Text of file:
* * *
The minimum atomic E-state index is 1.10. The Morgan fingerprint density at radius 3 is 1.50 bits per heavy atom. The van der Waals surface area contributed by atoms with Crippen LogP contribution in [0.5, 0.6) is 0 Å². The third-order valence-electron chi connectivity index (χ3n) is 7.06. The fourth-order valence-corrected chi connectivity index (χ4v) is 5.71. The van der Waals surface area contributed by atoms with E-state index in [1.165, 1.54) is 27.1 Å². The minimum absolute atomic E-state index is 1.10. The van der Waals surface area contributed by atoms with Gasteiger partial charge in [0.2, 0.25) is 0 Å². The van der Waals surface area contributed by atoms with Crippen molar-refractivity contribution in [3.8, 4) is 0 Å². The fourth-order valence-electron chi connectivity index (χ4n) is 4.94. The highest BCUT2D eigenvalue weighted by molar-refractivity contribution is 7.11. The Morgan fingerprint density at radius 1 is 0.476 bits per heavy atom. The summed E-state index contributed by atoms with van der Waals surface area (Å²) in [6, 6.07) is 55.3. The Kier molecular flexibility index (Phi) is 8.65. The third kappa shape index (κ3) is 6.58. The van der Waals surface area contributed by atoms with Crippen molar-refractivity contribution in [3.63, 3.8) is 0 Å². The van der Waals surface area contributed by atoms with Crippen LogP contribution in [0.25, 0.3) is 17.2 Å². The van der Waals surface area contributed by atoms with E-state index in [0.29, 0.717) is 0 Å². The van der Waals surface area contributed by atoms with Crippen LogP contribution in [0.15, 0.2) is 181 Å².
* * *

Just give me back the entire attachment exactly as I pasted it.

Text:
The minimum atomic E-state index is 1.10. The Morgan fingerprint density at radius 3 is 1.50 bits per heavy atom. The van der Waals surface area contributed by atoms with Crippen LogP contribution in [0.5, 0.6) is 0 Å². The third-order valence-electron chi connectivity index (χ3n) is 7.06. The fourth-order valence-corrected chi connectivity index (χ4v) is 5.71. The van der Waals surface area contributed by atoms with E-state index in [1.165, 1.54) is 27.1 Å². The minimum absolute atomic E-state index is 1.10. The van der Waals surface area contributed by atoms with Gasteiger partial charge in [0.2, 0.25) is 0 Å². The van der Waals surface area contributed by atoms with Crippen molar-refractivity contribution in [3.8, 4) is 0 Å². The fourth-order valence-electron chi connectivity index (χ4n) is 4.94. The highest BCUT2D eigenvalue weighted by molar-refractivity contribution is 7.11. The Morgan fingerprint density at radius 1 is 0.476 bits per heavy atom. The summed E-state index contributed by atoms with van der Waals surface area (Å²) in [6, 6.07) is 55.3. The Kier molecular flexibility index (Phi) is 8.65. The third kappa shape index (κ3) is 6.58. The van der Waals surface area contributed by atoms with Crippen molar-refractivity contribution in [3.63, 3.8) is 0 Å². The van der Waals surface area contributed by atoms with Crippen LogP contribution in [0.25, 0.3) is 17.2 Å². The van der Waals surface area contributed by atoms with E-state index in [0.29, 0.717) is 0 Å². The van der Waals surface area contributed by atoms with Crippen LogP contribution in [0.15, 0.2) is 181 Å².